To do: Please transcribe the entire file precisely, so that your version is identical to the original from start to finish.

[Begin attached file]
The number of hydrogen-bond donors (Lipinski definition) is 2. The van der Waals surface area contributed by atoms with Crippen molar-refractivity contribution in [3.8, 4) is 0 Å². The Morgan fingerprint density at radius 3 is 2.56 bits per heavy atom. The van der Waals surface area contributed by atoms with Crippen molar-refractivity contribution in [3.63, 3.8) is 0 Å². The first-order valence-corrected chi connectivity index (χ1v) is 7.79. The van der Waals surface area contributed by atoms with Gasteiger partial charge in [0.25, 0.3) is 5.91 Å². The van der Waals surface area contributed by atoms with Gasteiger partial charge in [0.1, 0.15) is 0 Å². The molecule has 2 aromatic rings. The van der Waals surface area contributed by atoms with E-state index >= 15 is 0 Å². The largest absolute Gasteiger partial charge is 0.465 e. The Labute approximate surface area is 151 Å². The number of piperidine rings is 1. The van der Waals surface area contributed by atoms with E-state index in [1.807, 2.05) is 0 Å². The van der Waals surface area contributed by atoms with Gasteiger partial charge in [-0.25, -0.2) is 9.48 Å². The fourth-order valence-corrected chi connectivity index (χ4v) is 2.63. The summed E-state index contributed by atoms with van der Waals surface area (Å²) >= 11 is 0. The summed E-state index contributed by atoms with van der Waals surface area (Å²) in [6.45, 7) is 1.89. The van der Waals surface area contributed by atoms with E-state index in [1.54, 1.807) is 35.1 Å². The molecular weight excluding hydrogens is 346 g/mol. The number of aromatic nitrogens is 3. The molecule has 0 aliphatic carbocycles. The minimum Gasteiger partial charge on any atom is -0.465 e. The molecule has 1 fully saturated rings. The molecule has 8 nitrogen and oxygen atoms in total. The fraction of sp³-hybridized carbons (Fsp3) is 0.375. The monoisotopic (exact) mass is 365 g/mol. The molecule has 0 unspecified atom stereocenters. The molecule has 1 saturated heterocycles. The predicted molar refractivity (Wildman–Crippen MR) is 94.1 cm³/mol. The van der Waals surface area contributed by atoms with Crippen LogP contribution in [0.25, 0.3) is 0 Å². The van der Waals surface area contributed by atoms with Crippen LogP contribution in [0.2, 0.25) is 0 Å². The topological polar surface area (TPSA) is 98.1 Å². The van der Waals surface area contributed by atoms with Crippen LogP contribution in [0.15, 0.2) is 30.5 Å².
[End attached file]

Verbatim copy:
The number of hydrogen-bond donors (Lipinski definition) is 2. The van der Waals surface area contributed by atoms with Crippen molar-refractivity contribution in [3.8, 4) is 0 Å². The Morgan fingerprint density at radius 3 is 2.56 bits per heavy atom. The van der Waals surface area contributed by atoms with Crippen molar-refractivity contribution in [3.63, 3.8) is 0 Å². The first-order valence-corrected chi connectivity index (χ1v) is 7.79. The van der Waals surface area contributed by atoms with Gasteiger partial charge in [0.25, 0.3) is 5.91 Å². The van der Waals surface area contributed by atoms with Gasteiger partial charge in [0.1, 0.15) is 0 Å². The molecule has 2 aromatic rings. The van der Waals surface area contributed by atoms with E-state index >= 15 is 0 Å². The largest absolute Gasteiger partial charge is 0.465 e. The Labute approximate surface area is 151 Å². The number of piperidine rings is 1. The van der Waals surface area contributed by atoms with E-state index in [1.807, 2.05) is 0 Å². The van der Waals surface area contributed by atoms with Gasteiger partial charge in [-0.25, -0.2) is 9.48 Å². The fourth-order valence-corrected chi connectivity index (χ4v) is 2.63. The summed E-state index contributed by atoms with van der Waals surface area (Å²) >= 11 is 0. The summed E-state index contributed by atoms with van der Waals surface area (Å²) in [6.45, 7) is 1.89. The van der Waals surface area contributed by atoms with E-state index in [1.54, 1.807) is 35.1 Å². The molecular weight excluding hydrogens is 346 g/mol. The number of aromatic nitrogens is 3. The molecule has 0 aliphatic carbocycles. The minimum Gasteiger partial charge on any atom is -0.465 e. The molecule has 1 fully saturated rings. The molecule has 8 nitrogen and oxygen atoms in total. The fraction of sp³-hybridized carbons (Fsp3) is 0.375. The monoisotopic (exact) mass is 365 g/mol. The molecule has 0 unspecified atom stereocenters. The molecule has 1 saturated heterocycles. The predicted molar refractivity (Wildman–Crippen MR) is 94.1 cm³/mol. The van der Waals surface area contributed by atoms with Crippen LogP contribution in [0.25, 0.3) is 0 Å². The van der Waals surface area contributed by atoms with Crippen LogP contribution in [0.2, 0.25) is 0 Å². The topological polar surface area (TPSA) is 98.1 Å². The van der Waals surface area contributed by atoms with Crippen LogP contribution in [0.15, 0.2) is 30.5 Å².